And Twiggy's spot for Olay.


11. That electric shocks cure AIDS and cancer.

Dr. Clark’s Zapper made a series of ridiculous claims that its supposed parasite-killing zapper could cure cancer and AIDS.

Hulda Clark’s book, “The Cure for all Cancers,” states: “All cancers are alike. They are all caused by a parasite. A single parasite! It is the human intestinal fluke. And if you kill this parasite, the cancer stops immediately.”

The Swiss-based company agreed to pay U.S. citizens refunds in 2004, and the director of enforcement at the FDA called the device “fraudulent.”

10. That gas is cleaner if it’s “crystal clear.”

Amoco launched a multi-million dollar campaign in the ’90s claiming that its gas was more environmentally friendly because it was “crystal clear” rather than a murky brown.

According to Mental Floss, “at the time the country was going through a clear revolution.” Even Pepsi made a clear drink.

But the claim was unsubstantiated by any factual evidence and, therefore, Amoco was slapped with a fine by the FTC.

at the time the country was going through a clear revolution.

Read the full text here: http://www.mentalfloss.com/blogs/archives/17036#ixzz2DMettjz9
–brought to you by mental_floss

9. That wearing sneakers makes you skinny.

Skechers‘ used celebrities like Kim Kardashian to shill its Shape-up sneakers, claiming that you only had to tie your shoes to lose weight.

The FTC disagreed, and the shoe company ended up paying a $40 million settlement.

This ruling shouldn’t have come as a surprise. Just a year before, also working under the assumption that people wanted to dress for work rather than go to the gym, Reebok claimed that its EasyTone shoes and clothing would automatically make people lose weight.

It ended up settling for $25 million, and everyone who bought the product was entitled to a refund.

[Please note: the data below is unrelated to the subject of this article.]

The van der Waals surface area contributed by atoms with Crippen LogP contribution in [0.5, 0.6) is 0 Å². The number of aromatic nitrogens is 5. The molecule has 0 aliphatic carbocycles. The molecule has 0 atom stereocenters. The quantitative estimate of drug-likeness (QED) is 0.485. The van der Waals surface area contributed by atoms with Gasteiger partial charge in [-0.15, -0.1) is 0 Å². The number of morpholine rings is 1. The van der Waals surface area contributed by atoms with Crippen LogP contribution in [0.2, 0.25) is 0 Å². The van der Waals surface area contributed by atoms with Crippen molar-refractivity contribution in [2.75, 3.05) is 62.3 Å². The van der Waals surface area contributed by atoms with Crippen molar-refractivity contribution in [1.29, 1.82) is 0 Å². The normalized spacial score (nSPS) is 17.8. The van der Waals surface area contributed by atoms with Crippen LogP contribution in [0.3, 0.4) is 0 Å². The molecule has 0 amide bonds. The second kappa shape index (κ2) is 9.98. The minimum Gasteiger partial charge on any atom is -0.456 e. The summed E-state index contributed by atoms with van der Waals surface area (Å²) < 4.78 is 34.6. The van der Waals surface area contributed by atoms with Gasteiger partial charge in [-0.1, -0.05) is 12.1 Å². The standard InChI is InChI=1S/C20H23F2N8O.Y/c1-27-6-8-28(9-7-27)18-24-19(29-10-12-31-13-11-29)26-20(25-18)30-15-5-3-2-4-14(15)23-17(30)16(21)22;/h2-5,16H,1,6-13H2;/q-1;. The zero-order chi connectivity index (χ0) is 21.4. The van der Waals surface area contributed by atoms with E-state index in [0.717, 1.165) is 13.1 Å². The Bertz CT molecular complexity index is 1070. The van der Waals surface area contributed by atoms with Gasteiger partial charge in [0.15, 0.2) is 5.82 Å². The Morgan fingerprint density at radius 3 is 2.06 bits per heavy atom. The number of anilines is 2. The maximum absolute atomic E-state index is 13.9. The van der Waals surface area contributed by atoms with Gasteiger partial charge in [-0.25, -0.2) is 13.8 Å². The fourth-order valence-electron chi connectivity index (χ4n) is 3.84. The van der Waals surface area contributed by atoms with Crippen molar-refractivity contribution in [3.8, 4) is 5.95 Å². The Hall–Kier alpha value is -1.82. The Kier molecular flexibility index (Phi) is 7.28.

8. That Hoover would fly people to the U.S. for free if they bought a vacuum. (Read the outcome below.)

8. That Hoover would fly people to the U.S. for free if they bought a vacuum. (Read the outcome below.)

In 1992, Hoover promised Brits two free round-trip flights to the U.S. if they spent just £100 on any Hoover item.

Sounds too good to be true? That’s because it was.

When Hoover found out that it was unprepared to provide consumers with the free flights, it extended, rather than call off the campaign. Consumers wanting their prize then had to contact the company and send form after form after form to claim their tickets. Hoover hoped that they’d tire people out before they’d realize that the plane tickets didn’t exist.

It lead to a parliamentary inquiry and cost Hoover £48 million.

7. That One A Day vitamins prevent prostate cancer.

Bayer had to pay hefty fines for claiming that one of its vitamin ingredients, Selenium, prevented prostate cancer.

In fact, studies have shown that Selenium not only fails to prevent the cancer in healthy men but can increase the risk of diabetes.

Bayer had to pay $3.3 million in Oregon, California, and Illinois for corrective advertising.

6. That Rice Krispies will save your children from Swine Flu.

In 2009, Kellogg’s Rice Krispies claimed, in big letters, that the cereal “Now helps support your child’s IMMUNITY” by providing 25 percent of daily recommended antioxidants, vitamins, and nutrients.

The FTC told Kellogg to halt these “dubious” and unproven claims. Kellogg’s removed the wording on the boxes and explained that “While science shows that these antioxidants help support the immune system, given the public attention on H1N1, the company decided to make this change.”

One year before, Kellogg also got in trouble with the FTC for saying that Frosted Mini-Wheats increased kids’ attentiveness by nearly 20 percent — without the studies to back it up.

5. That Nutella is good for you.

For those who subscribed to President Reagan’s “ketchup is a vegetable” belief system, Nutella created ads that claimed that its delicious, hazelnut spread is actually a nutritious part of a kid’s breakfast.

Still, a mother of a 4-year-old sued, and Nutella settled for $3 million. People who bought Nutella between January 1, 2008, and February 3, 2012, could get reimbursed up to $20.

4. Another big advertising lie is that fast food looks as good in real life as it does in ads. Here’s an advertised versus actual Whopper:

The same goes for Taco Bell …

… and McDonald’s.

2. That Listerine cures everything from dandruff to cuts and bruises.

2. That Listerine cures everything from dandruff to cuts and bruises.

It couldn’t. Obviously.

Listerine claimed to be a cure-all since 1921, remedying colds and sore throats as well as acting as an after-shave tonic.